Bill O’Reilly in 2015 on the set of “The O'Reilly Factor” in New York. (Brendan McDermid/Reuters)

Fox News and its star host Bill O’Reilly appear to have developed a strategy in response to allegations of serial sexual harassment and the mass defections of advertisers from O’Reilly’s program: Say as little as possible.

The voluble TV personality has said nothing on the air about the controversy since it broke over the weekend. Fox News has all but ignored any reporting about it in its broadcasts and on its website; its one acknowledgment was a 25-second summary on its “Media Buzz” program on Sunday. It has not mentioned the advertiser reaction.

Fox’s parent company, meanwhile, has confined its comments to a brief statement issued Saturday saying, in part, that it “takes matters of workplace behavior very seriously.”

Dozens of advertisers have suspended their sponsorship of O’Reilly’s top-rated program, “The O’Reilly Factor,” since the story broke that O’Reilly and Fox have settled five claims that he harassed women at Fox, paying out $13 million since 2002. A sixth woman, who has not sought payment, said she, too, was pressured for sex by O’Reilly and was punished at Fox when she refused.

Fox News’s only statement on the matter was one issued Tuesday from its top ad executive, Paul Rittenberg, who said ads withdrawn from “The O’Reilly Factor” would be moved to other Fox programs.

(Erin Patrick O'Connor/The Washington Post)

The network declined again Thursday to respond to questions. Fox’s parent, 21st Century Fox, did not respond at all when asked for comment.

The takeaway from Fox’s non-response isn’t clear. On one hand, the lack of supportive statements for O’Reilly could reflect official disapproval, while Fox has shown no outward signs that it has disciplined O’Reilly or that it intends to punish its biggest star.

Conversely, the blanket of silence could represent the best of a series of bad options. By not responding publicly, O’Reilly, Fox and 21st Century may be hoping that the attention surrounding the issue will eventually subside.

So far, O’Reilly’s audience has not only stuck with him — it has grown. “The O’Reilly Factor” attracted 3.8 million viewers Tuesday night, according to Nielsen, a 20 percent increase over the program’s ratings a week before and 19 percent more than on the same date last year.

O’Reilly’s silence in this instance stands in stark contrast to the last time he was the story. After Mother Jones magazine published a piece in 2015 questioning O’Reilly’s claims about reporting on the Falkland Islands war in the early 1980s, O’Reilly mounted an aggressive campaign to rebut the article’s premise.

In various interviews with reporters, he called the story “slander” and labeled its principal author, David Corn, “a liar” and “a guttersnipe” who should be put in “the kill zone.” O’Reilly also warned a New York Times reporter, Emily Steel, that if the Times’ coverage of the topic was inaccurate or inappropriate, he would be “coming after you with everything I have. You can take it as a threat.” (Steel was an author of the Times story, published Saturday, about O’Reilly’s harassment settlements.)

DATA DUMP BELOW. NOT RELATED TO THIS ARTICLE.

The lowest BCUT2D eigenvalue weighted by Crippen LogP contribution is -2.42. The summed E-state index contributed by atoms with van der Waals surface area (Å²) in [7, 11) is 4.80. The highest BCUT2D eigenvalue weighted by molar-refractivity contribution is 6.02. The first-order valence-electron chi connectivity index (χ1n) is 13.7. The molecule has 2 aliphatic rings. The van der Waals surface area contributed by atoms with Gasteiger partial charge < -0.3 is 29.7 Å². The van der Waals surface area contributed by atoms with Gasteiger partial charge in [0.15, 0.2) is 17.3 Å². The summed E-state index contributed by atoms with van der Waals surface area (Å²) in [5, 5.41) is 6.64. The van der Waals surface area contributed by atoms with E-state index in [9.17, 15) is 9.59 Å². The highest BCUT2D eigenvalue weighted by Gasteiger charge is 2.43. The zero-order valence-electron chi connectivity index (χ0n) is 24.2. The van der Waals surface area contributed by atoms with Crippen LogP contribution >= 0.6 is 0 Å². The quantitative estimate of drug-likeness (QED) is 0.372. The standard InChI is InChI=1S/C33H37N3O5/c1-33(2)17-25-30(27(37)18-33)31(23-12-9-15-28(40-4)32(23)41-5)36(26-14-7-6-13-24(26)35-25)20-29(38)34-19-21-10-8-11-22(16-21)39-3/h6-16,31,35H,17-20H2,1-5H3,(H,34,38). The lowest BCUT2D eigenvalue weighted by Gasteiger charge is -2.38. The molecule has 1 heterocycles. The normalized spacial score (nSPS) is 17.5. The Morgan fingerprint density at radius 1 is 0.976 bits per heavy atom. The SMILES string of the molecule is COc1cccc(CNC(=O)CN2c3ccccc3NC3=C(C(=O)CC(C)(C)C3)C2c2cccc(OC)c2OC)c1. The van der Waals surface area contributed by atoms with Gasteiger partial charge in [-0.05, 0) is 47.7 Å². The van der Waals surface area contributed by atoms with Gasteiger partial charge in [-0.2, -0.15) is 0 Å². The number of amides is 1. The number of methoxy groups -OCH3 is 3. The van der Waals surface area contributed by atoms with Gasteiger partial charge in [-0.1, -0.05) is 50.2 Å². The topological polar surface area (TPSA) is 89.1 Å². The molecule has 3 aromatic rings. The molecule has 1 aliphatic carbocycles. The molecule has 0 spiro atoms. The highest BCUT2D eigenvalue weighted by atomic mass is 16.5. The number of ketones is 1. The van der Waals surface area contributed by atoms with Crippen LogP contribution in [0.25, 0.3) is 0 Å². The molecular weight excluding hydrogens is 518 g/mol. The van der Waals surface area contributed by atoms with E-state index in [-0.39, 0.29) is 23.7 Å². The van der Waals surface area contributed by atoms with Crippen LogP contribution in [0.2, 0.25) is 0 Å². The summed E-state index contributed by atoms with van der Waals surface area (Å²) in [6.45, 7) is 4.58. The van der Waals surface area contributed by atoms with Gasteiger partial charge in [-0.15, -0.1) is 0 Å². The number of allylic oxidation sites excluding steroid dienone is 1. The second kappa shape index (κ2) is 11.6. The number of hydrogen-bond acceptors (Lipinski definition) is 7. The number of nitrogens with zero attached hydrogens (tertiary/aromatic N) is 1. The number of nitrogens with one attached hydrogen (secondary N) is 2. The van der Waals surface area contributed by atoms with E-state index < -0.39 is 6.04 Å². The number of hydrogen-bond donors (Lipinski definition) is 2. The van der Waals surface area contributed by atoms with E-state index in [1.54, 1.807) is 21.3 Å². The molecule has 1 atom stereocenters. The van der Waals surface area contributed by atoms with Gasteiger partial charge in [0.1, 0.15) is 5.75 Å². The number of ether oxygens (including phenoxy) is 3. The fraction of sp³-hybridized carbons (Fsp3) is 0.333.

O’Reilly’s attack on Corn and other journalists in 2015 did not quell the controversy, however. News organizations soon dug up other instances in which O’Reilly had exaggerated his exploits as a reporter.

For Fox, the current controversy is complicated by its connection to a larger scandal about the network — the sexual-harassment allegations that led to the ouster of its chairman, Roger Ailes, last year.

Given that context, O’Reilly and Fox may have no choice but to keep mum now lest they remind people of the earlier scandal, Corn said.

“O’Reilly lives to fight,” he said. “But in this instance, who’s he going to attack? The women? Anything he can say would only elongate the newsiness of this scandal. His only play is to hope this passes. It must make him very, very sad that there’s no one for him to insult here.”

(O’Reilly addressed the issue Saturday in a brief statement portraying himself as a target of opportunistic people.)

Crisis management experts, however, say silence is rarely a good idea in the midst of controversy.

Michael Fineman, who heads a crisis-counseling company, advises clients in such situations to put out all the facts at once, take responsibility for the controversy, express concern for those affected and make assurances of reform.

In this case, that may mean Fox should remove O’Reilly from the air, temporarily or permanently, said Steven Fink, the author of “Crisis Communications: The Definitive Guide to Managing the Message.” Fink said NBC News sent a strong and reassuring signal to viewers and nervous advertisers in 2015 by suspending anchor Brian Williams for six months after finding that he exaggerated various stories.

“As long as O’Reilly’s on the air, I don’t think this story will die,” Fink said. “In an era of social media, there are enough people who will not let this go by quietly.”

But Eric Dezenhall, a Washington-based communications counselor, said Fox and O’Reilly have very few choices. “Crisis management is the art of navigating abominable options,” said Dezenhall, who has appeared on O’Reilly’s show. “The question is not whether silence is the best option. It is a question of it being the least awful option given a variety of variables we just don’t know about as outsiders.”